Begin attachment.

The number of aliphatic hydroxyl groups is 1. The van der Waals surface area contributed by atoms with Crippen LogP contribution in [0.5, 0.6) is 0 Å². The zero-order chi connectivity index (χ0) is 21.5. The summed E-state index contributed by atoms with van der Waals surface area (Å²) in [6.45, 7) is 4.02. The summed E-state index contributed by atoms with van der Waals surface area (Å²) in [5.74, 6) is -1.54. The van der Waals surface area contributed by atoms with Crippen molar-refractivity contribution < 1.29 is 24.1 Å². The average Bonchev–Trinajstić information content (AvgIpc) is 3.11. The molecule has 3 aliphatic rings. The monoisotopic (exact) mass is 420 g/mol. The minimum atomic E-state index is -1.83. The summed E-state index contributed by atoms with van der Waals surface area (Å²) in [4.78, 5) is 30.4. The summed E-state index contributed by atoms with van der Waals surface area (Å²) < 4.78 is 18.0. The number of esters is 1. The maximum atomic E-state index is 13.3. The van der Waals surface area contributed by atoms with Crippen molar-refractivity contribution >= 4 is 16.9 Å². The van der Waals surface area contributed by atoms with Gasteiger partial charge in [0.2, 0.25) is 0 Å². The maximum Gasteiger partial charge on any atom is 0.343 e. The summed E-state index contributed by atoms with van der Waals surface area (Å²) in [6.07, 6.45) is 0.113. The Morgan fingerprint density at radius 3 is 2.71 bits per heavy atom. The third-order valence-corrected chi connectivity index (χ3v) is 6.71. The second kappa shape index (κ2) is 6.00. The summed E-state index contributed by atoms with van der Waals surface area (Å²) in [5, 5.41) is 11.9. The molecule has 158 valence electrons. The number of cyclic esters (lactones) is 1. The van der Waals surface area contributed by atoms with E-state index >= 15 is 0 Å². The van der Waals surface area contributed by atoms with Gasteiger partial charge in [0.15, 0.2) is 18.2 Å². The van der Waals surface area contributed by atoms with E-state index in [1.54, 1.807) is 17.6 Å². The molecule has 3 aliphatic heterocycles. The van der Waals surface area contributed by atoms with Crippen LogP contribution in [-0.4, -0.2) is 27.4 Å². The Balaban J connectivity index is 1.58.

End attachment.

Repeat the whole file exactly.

The number of aliphatic hydroxyl groups is 1. The van der Waals surface area contributed by atoms with Crippen LogP contribution in [0.5, 0.6) is 0 Å². The zero-order chi connectivity index (χ0) is 21.5. The summed E-state index contributed by atoms with van der Waals surface area (Å²) in [6.45, 7) is 4.02. The summed E-state index contributed by atoms with van der Waals surface area (Å²) in [5.74, 6) is -1.54. The van der Waals surface area contributed by atoms with Crippen molar-refractivity contribution < 1.29 is 24.1 Å². The average Bonchev–Trinajstić information content (AvgIpc) is 3.11. The molecule has 3 aliphatic rings. The monoisotopic (exact) mass is 420 g/mol. The minimum atomic E-state index is -1.83. The summed E-state index contributed by atoms with van der Waals surface area (Å²) in [4.78, 5) is 30.4. The summed E-state index contributed by atoms with van der Waals surface area (Å²) < 4.78 is 18.0. The number of esters is 1. The maximum atomic E-state index is 13.3. The van der Waals surface area contributed by atoms with Crippen molar-refractivity contribution >= 4 is 16.9 Å². The van der Waals surface area contributed by atoms with Gasteiger partial charge in [0.2, 0.25) is 0 Å². The maximum Gasteiger partial charge on any atom is 0.343 e. The summed E-state index contributed by atoms with van der Waals surface area (Å²) in [6.07, 6.45) is 0.113. The Morgan fingerprint density at radius 3 is 2.71 bits per heavy atom. The third-order valence-corrected chi connectivity index (χ3v) is 6.71. The second kappa shape index (κ2) is 6.00. The summed E-state index contributed by atoms with van der Waals surface area (Å²) in [5, 5.41) is 11.9. The molecule has 158 valence electrons. The number of cyclic esters (lactones) is 1. The van der Waals surface area contributed by atoms with E-state index >= 15 is 0 Å². The van der Waals surface area contributed by atoms with Gasteiger partial charge in [0.15, 0.2) is 18.2 Å². The van der Waals surface area contributed by atoms with E-state index in [1.54, 1.807) is 17.6 Å². The molecule has 3 aliphatic heterocycles. The van der Waals surface area contributed by atoms with Crippen LogP contribution in [-0.4, -0.2) is 27.4 Å². The Balaban J connectivity index is 1.58.